The world of art and entertainment do not immediately come to mind as the most fertile soil for patent applications. When you think of patents, you think of technical innovation, whereas entertainment and art strive to convey emotions or experiences. But what should you do if you are at the vanguard of developing new techniques to convey those new emotions or experiences?
A number of years ago the Belgian DJ Tim Peeters, known artistically as NIVIRO, came across true surround sound, in which sound comes from different directions. True surround sound provides the listener with a more profound experience of being at the very centre of the action. As a discovery it is akin to the switch from black-and-white to colour TV. True surround sound is best known for its applications in film, and it had never been used before by a DJ in a live music setting.
Tim wanted to be the first DJ in the world to feature true surround sound live. He quickly ran into the technical limitations of existing DJ equipment, however. “I lay awake for nights trying to figure it out. One night, at three o’clock in the morning, I ran into my parents’ bedroom and woke them up with the words: ‘mum, dad, I found it!’ I spent the remainder of that night programming and over time I perfected this surround sound technique.”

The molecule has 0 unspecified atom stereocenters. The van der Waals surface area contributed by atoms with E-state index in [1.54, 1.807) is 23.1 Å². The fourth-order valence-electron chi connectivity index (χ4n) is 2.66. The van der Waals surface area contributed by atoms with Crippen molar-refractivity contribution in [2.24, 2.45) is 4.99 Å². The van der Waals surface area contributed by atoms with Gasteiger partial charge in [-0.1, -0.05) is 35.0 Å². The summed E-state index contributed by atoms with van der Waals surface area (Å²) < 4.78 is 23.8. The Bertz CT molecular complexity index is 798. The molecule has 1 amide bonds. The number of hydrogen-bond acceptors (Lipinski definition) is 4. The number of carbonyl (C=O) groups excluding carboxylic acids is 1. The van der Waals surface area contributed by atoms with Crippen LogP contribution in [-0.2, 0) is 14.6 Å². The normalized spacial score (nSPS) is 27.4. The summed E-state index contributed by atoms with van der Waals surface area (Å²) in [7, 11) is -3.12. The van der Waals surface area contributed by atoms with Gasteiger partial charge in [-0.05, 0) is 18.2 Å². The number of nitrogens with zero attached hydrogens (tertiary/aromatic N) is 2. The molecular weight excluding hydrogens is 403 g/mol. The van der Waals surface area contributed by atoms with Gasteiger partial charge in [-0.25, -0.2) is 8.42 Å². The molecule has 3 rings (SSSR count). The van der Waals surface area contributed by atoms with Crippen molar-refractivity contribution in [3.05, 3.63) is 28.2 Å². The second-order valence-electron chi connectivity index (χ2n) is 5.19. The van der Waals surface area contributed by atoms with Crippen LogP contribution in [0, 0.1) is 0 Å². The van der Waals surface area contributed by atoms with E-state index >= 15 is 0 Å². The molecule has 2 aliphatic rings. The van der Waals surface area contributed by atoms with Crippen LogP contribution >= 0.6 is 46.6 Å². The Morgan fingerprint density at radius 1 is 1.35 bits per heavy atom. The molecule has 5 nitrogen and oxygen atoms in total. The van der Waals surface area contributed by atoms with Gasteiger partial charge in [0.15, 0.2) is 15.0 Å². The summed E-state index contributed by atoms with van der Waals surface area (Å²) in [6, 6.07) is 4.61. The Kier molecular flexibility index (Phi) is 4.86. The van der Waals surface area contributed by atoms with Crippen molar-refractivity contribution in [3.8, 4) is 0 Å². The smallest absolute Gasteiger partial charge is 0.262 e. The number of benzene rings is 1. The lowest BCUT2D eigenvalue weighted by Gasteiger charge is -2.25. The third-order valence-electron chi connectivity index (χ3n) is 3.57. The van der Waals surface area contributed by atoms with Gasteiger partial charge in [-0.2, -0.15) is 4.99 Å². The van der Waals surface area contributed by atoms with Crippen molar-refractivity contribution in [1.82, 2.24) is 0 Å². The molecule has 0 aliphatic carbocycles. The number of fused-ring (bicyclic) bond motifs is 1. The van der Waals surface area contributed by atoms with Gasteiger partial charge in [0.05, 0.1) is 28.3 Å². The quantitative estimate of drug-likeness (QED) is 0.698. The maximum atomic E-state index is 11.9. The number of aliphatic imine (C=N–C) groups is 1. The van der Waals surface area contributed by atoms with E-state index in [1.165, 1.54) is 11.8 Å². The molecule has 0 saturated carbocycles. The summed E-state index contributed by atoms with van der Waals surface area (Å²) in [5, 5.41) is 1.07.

Tim came up with a technical solution that is known in patents as a “software-implemented invention”. In order to protect his invention Tim contacted Yannick Philippaerts of Arnold & Siedsma. Yannick, a software engineer and amateur musician himself, was able to quickly connect with Tim and capture his invention into a patent application.
Meanwhile Tim has presented his system at the DJ event ‘Exposed | A Taste Of The Future’ in Balen, Belgium. Using a time signal Tim was able to completely synchronize a light and video show to his beats. Yannick was there. Yannick:
“Tim is an artist of the highest order. He thinks outside the box to get what he wants and he works hard to get even the smallest details right. His invention is great, but what impresses me the most is his musical talent. He lives and breathes music, and he succeeds in conveying this to his audience. Good luck, Tim!”